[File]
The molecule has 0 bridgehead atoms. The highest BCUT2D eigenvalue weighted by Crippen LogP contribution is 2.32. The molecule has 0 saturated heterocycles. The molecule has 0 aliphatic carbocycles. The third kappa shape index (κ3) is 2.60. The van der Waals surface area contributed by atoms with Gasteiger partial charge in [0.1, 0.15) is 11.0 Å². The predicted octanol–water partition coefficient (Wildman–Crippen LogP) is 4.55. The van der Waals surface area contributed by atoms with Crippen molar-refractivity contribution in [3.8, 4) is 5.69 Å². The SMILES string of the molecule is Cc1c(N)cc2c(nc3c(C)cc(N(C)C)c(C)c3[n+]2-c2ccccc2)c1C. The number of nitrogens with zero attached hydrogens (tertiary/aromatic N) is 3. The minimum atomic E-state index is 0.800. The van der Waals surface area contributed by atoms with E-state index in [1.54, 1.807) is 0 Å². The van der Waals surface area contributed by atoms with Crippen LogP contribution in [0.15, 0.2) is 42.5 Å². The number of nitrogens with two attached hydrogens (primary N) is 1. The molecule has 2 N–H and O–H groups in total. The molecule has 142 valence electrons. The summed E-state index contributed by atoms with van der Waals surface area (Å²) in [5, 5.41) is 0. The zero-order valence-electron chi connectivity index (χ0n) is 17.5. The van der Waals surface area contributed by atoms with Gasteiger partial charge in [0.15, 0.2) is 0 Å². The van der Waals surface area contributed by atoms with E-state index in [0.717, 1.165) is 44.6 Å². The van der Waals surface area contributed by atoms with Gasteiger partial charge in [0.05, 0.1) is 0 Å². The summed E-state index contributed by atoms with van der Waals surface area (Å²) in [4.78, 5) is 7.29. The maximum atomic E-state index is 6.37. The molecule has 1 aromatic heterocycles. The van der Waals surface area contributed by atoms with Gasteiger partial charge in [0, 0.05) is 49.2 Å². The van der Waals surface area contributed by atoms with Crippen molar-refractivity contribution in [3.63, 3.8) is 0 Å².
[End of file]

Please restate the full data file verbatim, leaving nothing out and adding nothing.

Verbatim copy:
The molecule has 0 bridgehead atoms. The highest BCUT2D eigenvalue weighted by Crippen LogP contribution is 2.32. The molecule has 0 saturated heterocycles. The molecule has 0 aliphatic carbocycles. The third kappa shape index (κ3) is 2.60. The van der Waals surface area contributed by atoms with Gasteiger partial charge in [0.1, 0.15) is 11.0 Å². The predicted octanol–water partition coefficient (Wildman–Crippen LogP) is 4.55. The van der Waals surface area contributed by atoms with Crippen molar-refractivity contribution in [3.8, 4) is 5.69 Å². The SMILES string of the molecule is Cc1c(N)cc2c(nc3c(C)cc(N(C)C)c(C)c3[n+]2-c2ccccc2)c1C. The number of nitrogens with zero attached hydrogens (tertiary/aromatic N) is 3. The minimum atomic E-state index is 0.800. The van der Waals surface area contributed by atoms with E-state index in [1.54, 1.807) is 0 Å². The van der Waals surface area contributed by atoms with Crippen LogP contribution in [0.15, 0.2) is 42.5 Å². The number of nitrogens with two attached hydrogens (primary N) is 1. The molecule has 2 N–H and O–H groups in total. The molecule has 142 valence electrons. The summed E-state index contributed by atoms with van der Waals surface area (Å²) in [5, 5.41) is 0. The zero-order valence-electron chi connectivity index (χ0n) is 17.5. The van der Waals surface area contributed by atoms with Gasteiger partial charge in [0.15, 0.2) is 0 Å². The van der Waals surface area contributed by atoms with E-state index in [0.717, 1.165) is 44.6 Å². The van der Waals surface area contributed by atoms with Gasteiger partial charge in [0.05, 0.1) is 0 Å². The summed E-state index contributed by atoms with van der Waals surface area (Å²) in [4.78, 5) is 7.29. The maximum atomic E-state index is 6.37. The molecule has 1 aromatic heterocycles. The van der Waals surface area contributed by atoms with Gasteiger partial charge in [0, 0.05) is 49.2 Å². The van der Waals surface area contributed by atoms with Crippen molar-refractivity contribution in [3.63, 3.8) is 0 Å².